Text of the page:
Monday, April 28, 2008


by Joan Wile, author,
"Grandmothers Against the War: Getting Off Our Fannies And Standing Up For Peace,"
published by Citadel Press

HILL: AHA! I beat that SOB. I've got him reeling since Pennslvania. He and his campaign people don't know what the hell to do. I'm gaining. I'm gaining.

BILL: Now, hold on, Hillary, you haven't gotten to the Oval Office yet. There are warning signs developing. Congressman Clyburn came out yesterday and trashed our, I mean, your campaign. You might lose the whole black vote. You can't win without them.

HILL: What do I care? At least I've destroyed that spoiler's image enough so that if he's nominated he'll lose the election. Then, it's a cinch for me in 2012.

BILL: You're not getting any younger, Hillary. You may not be up to it in four years when you'll be 64. You're already beginning to look a little ragged around the edges.

HILL: Hey, you pulled that age crap on me already with that dumb-ass remark about being sixty and forgetting things. It cost me some votes. I'm hailed for my energy, my ability to keep on fighting even though I'm sleep deprived and on the hustle 24-7. Lay off that, mister.

BILL: Well, I'm trying to give you a reality check. You're still behind in delegate count and popular vote. So, don't go counting your chickens.

HILL: What do you mean, I'm behind in popular vote? I've got Florida and Michigan to pull me ahead.

BILL: Excuse me, but they're not counting Florida and Michigan. You promised not to include them in your vote counts. Obama wasn't even on the ballot in Michigan.

HILL: Who cares? By hook or by crook, I'm going to get those votes counted, and I'm not going to allow a redo, either. I want them just the way they are -- with no opposition.

BILL: I'm telling you, they won't let you get away with that. And, you've got other problems. People don't LIKE you. The more you campaign, the more your likeability rating tanks. The super delegates pay attention to shit like that.

HILL: So what? You can twist all those arms for me, can't you, Bill? You've got plenty of goods on most of them. The bribes they gave you to push their legislation. The enormous questionable contributions to your Library. The crooked investment deals they've negotiated for you lately. They won't dare cross you.

BILL; Yeah? Well, he's got the supers crossing over to him in droves. Even your own fund raiser, what's his name, that spick, Gabriel Guerra-Mondragon, just switched to Obama. I think you'd better lay off some of the low blows you've been delivering.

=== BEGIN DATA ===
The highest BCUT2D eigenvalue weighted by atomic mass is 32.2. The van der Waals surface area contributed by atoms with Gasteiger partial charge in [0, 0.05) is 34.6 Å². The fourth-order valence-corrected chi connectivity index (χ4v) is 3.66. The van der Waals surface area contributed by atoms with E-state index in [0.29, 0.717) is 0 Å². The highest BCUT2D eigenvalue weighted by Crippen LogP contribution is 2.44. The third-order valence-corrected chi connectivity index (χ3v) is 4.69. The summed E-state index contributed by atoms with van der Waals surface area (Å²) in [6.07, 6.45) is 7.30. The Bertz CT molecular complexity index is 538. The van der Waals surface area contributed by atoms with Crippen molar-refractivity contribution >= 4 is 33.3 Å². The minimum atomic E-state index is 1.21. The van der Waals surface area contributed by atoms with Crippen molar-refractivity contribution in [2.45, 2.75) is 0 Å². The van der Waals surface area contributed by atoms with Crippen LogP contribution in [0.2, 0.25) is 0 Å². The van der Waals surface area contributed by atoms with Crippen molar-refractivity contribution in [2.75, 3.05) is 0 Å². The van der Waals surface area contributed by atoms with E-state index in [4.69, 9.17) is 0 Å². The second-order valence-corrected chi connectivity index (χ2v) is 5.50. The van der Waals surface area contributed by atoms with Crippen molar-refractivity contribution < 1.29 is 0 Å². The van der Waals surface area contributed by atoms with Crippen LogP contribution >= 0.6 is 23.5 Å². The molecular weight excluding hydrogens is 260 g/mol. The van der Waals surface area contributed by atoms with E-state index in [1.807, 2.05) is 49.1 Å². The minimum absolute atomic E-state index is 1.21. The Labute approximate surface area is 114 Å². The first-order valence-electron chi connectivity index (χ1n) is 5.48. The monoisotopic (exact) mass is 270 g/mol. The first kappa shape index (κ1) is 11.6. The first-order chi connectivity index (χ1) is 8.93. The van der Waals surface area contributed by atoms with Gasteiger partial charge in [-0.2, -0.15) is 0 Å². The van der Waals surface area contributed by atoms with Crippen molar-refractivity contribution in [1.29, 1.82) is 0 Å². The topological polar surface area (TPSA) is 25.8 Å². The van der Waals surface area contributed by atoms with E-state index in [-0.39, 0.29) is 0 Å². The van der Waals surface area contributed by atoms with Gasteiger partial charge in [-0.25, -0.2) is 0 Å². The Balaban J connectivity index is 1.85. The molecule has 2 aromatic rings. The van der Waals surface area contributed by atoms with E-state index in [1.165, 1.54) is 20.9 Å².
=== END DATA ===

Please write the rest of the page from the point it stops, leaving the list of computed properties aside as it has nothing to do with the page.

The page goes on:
HILL: Be serious. That's the only way I can beat him. I'll get as low as I have to. If you think I'm going to let this presidency slip away, you're nuts. He stole it from me. It was mine! You promised it to me if I stuck with you when you got caught fooling around with that fat bimbo. I want it! I'll get it, I don't care what I have to do!

BILL: Hillary, get a hold of yourself. You're going ballistic. You'll hurt your image if word of these tantrums gets out. Why don't you take a snort of cocaine? It always calms you down.

HILL: I used it up. Contact our connection, that Columbian friend of yours -- the one with the mining company. Now, listen, I want you to stop criticizing me. Let's talk about YOU. You're certainly not helping any by cursing when the microphone can pick it up like it did after your interview with that reporter the other day. Talk about dwindling reputations. You've been positively TORPEDOING yours lately. And, another thing. I'd like to know why George asked me that question about Bosnia at the last debate. I thought you took care of him. He was just supposed to get on OBAMA's case. He only asked three of the questions you paid him to ask. What happened to the fourth one -- the one asking him about his mother being an atheist? That was supposed to be the killer.

BILL: I decided not to go there. That's shaky ground. You've blathered on so much about your faith, I don't want to risk you're being exposed as a phony.

HILL: I can lie about anything I want to. This is politics.

BILL: I can't argue with that, that's for sure.

HILL: OK, now go back to your bedroom. I've got to think up my next attack. Maybe I'll pull out the race card all the way and tell Indiana he's a member of the Black Panthers.

BILL: Good one. And, why don't you look over those guidelines again that Karl Rove sent you? Well, g'night.